Spice up boring dishes with black pepper and turmeric, an anti-inflammatory superfood pairing (recipes included)
09/10/2020 / By Rose Lidell / Comments
Spice up boring dishes with black pepper and turmeric, an anti-inflammatory superfood pairing (recipes included)

Used separately, black pepper and turmeric offer various health benefits. Both superfoods have anti-inflammatory properties and are rich in antioxidants.

But did you know that you can use black pepper to boost the bioavailability of turmeric?

Why is turmeric good for you?

Turmeric, which belongs to the ginger family, is a spice commonly used in India, Asia and Central America to enhance the color and flavor of various dishes. Studies suggest that turmeric’s many health benefits are linked to curcumin, the spice’s active ingredient. Curcumin is well-known because of its antioxidant and anti-inflammatory effects.

These antioxidant and anti-inflammatory properties can help fight inflammation-related conditions like arthritis and other conditions that affect your gallbladder, liver, skin or stomach. Curcumin may also help protect you from certain cancers.

Black pepper’s benefits are nothing to sneeze at

Black pepper is a popular spice made of ground (or whole) peppercorns, the small, dried, unripe fruits of the black pepper plant.

According to a review, black pepper isn’t just used as a cooking ingredient. It can also be used as a medicinal agent, a preservative and even an ingredient for perfumes!

Black pepper also has anti-inflammatory and antioxidant properties, meaning it could benefit those with inflammatory conditions and reduce free-radical damage. Studies have found that piperine, the main active ingredient in pepper, can help minimize inflammation linked to chronic diseases like Alzheimer’s, arthritis, asthma and chronic gastritis.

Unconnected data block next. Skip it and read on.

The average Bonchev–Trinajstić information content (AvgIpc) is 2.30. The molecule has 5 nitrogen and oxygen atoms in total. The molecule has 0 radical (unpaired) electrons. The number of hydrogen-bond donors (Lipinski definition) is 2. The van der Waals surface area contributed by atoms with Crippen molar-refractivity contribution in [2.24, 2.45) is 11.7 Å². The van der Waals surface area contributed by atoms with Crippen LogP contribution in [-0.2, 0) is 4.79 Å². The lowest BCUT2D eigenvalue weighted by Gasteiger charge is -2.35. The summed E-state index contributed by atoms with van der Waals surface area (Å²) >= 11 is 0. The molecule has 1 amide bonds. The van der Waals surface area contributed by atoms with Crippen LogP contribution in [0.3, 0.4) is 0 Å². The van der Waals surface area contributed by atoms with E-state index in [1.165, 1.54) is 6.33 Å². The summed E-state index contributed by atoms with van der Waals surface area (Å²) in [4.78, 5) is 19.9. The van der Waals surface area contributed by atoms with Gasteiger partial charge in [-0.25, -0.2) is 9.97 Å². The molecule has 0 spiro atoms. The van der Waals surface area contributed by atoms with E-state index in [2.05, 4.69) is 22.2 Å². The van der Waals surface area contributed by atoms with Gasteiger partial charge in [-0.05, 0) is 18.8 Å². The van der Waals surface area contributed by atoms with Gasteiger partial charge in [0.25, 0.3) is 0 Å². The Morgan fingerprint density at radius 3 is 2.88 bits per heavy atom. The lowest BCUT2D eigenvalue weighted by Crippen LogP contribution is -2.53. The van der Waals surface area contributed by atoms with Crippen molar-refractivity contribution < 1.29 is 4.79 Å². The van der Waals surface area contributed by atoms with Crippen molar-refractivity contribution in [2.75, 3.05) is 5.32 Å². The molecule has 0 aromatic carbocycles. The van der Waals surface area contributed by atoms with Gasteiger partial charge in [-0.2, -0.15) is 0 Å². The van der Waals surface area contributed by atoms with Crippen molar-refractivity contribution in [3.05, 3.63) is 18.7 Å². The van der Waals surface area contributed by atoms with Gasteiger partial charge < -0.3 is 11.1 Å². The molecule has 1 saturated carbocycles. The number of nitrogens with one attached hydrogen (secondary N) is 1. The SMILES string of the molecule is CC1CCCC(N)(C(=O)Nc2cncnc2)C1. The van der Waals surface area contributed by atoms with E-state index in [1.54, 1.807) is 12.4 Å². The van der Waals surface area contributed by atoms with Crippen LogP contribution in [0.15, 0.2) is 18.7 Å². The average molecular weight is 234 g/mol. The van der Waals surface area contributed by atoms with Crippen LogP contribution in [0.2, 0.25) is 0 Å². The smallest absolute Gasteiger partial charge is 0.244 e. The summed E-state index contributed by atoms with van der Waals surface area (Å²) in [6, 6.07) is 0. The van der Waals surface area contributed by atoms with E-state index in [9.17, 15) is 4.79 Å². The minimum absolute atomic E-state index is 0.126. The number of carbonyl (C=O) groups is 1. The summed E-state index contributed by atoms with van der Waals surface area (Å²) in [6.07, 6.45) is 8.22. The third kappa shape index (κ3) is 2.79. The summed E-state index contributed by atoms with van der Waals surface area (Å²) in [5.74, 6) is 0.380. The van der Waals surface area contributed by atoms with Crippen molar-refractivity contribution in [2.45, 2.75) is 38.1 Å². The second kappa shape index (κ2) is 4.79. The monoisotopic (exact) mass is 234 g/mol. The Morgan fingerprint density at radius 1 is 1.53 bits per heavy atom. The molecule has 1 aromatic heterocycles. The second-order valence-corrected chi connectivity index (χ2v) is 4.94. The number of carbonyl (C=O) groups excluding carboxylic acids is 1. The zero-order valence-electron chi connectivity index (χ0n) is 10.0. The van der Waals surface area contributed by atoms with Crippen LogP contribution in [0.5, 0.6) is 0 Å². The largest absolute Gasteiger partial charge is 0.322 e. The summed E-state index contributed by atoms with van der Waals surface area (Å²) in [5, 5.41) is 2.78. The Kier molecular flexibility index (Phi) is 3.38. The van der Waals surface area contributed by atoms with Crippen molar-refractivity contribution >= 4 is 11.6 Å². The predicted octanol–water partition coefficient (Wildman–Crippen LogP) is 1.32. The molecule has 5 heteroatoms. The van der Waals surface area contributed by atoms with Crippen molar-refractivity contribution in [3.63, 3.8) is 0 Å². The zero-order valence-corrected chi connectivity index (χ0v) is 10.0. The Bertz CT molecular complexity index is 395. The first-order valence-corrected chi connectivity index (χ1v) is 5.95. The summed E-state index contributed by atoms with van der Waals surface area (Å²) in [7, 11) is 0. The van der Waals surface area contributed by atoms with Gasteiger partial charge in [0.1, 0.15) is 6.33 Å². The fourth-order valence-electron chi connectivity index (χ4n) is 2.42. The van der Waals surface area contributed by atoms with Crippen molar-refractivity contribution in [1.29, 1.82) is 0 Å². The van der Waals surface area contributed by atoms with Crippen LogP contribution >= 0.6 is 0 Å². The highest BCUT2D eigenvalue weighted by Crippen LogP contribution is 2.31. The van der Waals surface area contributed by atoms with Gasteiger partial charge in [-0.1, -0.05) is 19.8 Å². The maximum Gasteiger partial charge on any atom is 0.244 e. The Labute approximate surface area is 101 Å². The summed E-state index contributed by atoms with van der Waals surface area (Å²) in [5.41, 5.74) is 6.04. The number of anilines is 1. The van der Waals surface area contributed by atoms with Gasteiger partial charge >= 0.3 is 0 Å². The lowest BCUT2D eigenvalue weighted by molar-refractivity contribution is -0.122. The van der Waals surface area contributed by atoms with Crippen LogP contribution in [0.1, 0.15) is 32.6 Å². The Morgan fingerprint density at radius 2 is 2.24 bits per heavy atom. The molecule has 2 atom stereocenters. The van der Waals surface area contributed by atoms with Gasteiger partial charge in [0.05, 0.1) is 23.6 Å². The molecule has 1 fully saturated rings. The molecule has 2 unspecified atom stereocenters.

Enhancing turmeric’s benefits and absorption with black pepper

Curcumin only makes up about five percent of turmeric, much like piperine in black pepper.

Piperine gives black pepper its rich flavor and inhibits drug metabolism. The liver normally gets rid of harmful substances by making them water-soluble so they can easily be excreted. But if you consume piperine together with curcumin, the former can inhibit this process so that the latter isn’t broken down immediately and eliminated from your system before it can exert its beneficial effects.

This explains how piperine can help make curcumin more bioavailable. Consuming as little as 1/20 teaspoon or more of black pepper significantly improves the bioavailability of turmeric, thus enhancing its health benefits.

Alternatively, you can boost the bioavailability of turmeric by pairing the spice with a healthy source of fat like avocado, nuts, nut butter or fatty fish. Doing this helps your body directly absorb curcumin into the bloodstream and bypass the liver.

Tangy black pepper and turmeric salad dressing recipe

You can easily combine black pepper and turmeric by making this simple yet flavorful salad dressing. Use it on salads or drizzle it on chicken, fish or vegetables.


  • 1/4 cup tahini
  • 3 tablespoons fresh lemon juice
  • 2 tablespoons olive oil
  • 1/4 teaspoon cayenne pepper
  • 1/4 teaspoon ground turmeric
  • 1/2 teaspoon organic miso (optional)
  • Freshly ground black pepper and kosher salt to taste


  1. Whisk the tahini, lemon juice, olive oil, ground turmeric, cayenne pepper, black pepper, salt and miso until the texture is smooth.
  2. To save time while cooking, prep the salad dressing ahead. You can store the salad dressing in your fridge for up to four days.

Golden milk recipe

Golden milk is a creamy, dairy-free, hot drink that’s full of nutrients. To make the perfect creamy base, combine light canned coconut milk and unsweetened almond milk.

To sweeten golden milk, add a spoonful of maple syrup.

Ingredients for 2 servings:

  • 1 1/2 cups light coconut milk (canned is best, but you can also use coconut milk from a carton)
  • 1 1/2 cups unsweetened, plain almond milk
  • 1 tablespoon coconut oil
  • 1 tablespoon natural sweetener (e.g, coconut sugar, maple syrup or stevia)
  • 1 1/2 teaspoon ground turmeric
  • 1/4 teaspoon ground ginger (see notes for fresh*)